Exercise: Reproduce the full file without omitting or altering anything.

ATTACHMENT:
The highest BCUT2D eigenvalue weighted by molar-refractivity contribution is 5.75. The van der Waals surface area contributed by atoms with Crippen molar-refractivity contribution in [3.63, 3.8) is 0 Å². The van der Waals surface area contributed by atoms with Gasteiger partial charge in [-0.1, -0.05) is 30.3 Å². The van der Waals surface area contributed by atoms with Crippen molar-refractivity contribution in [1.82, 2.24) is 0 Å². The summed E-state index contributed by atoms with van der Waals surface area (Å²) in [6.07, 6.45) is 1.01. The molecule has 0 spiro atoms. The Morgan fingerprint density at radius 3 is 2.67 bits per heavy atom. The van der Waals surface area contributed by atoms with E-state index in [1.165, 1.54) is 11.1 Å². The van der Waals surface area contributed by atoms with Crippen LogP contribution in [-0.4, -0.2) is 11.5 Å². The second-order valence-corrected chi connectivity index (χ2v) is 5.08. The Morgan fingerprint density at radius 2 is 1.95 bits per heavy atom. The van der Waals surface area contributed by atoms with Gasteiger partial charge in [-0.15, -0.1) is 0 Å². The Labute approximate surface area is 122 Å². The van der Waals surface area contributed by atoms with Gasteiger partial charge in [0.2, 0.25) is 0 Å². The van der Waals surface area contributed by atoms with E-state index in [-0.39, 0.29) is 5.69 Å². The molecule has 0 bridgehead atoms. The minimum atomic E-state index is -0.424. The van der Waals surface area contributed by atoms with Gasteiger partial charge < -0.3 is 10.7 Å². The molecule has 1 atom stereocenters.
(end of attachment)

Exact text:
The highest BCUT2D eigenvalue weighted by molar-refractivity contribution is 5.75. The van der Waals surface area contributed by atoms with Crippen molar-refractivity contribution in [3.63, 3.8) is 0 Å². The van der Waals surface area contributed by atoms with Gasteiger partial charge in [-0.1, -0.05) is 30.3 Å². The van der Waals surface area contributed by atoms with Crippen molar-refractivity contribution in [1.82, 2.24) is 0 Å². The summed E-state index contributed by atoms with van der Waals surface area (Å²) in [6.07, 6.45) is 1.01. The molecule has 0 spiro atoms. The Morgan fingerprint density at radius 3 is 2.67 bits per heavy atom. The van der Waals surface area contributed by atoms with E-state index in [1.165, 1.54) is 11.1 Å². The van der Waals surface area contributed by atoms with Crippen LogP contribution in [-0.4, -0.2) is 11.5 Å². The second-order valence-corrected chi connectivity index (χ2v) is 5.08. The Morgan fingerprint density at radius 2 is 1.95 bits per heavy atom. The van der Waals surface area contributed by atoms with Gasteiger partial charge in [-0.15, -0.1) is 0 Å². The Labute approximate surface area is 122 Å². The van der Waals surface area contributed by atoms with Gasteiger partial charge in [0.2, 0.25) is 0 Å². The van der Waals surface area contributed by atoms with E-state index in [-0.39, 0.29) is 5.69 Å². The molecule has 0 bridgehead atoms. The minimum atomic E-state index is -0.424. The van der Waals surface area contributed by atoms with Gasteiger partial charge < -0.3 is 10.7 Å². The molecule has 1 atom stereocenters.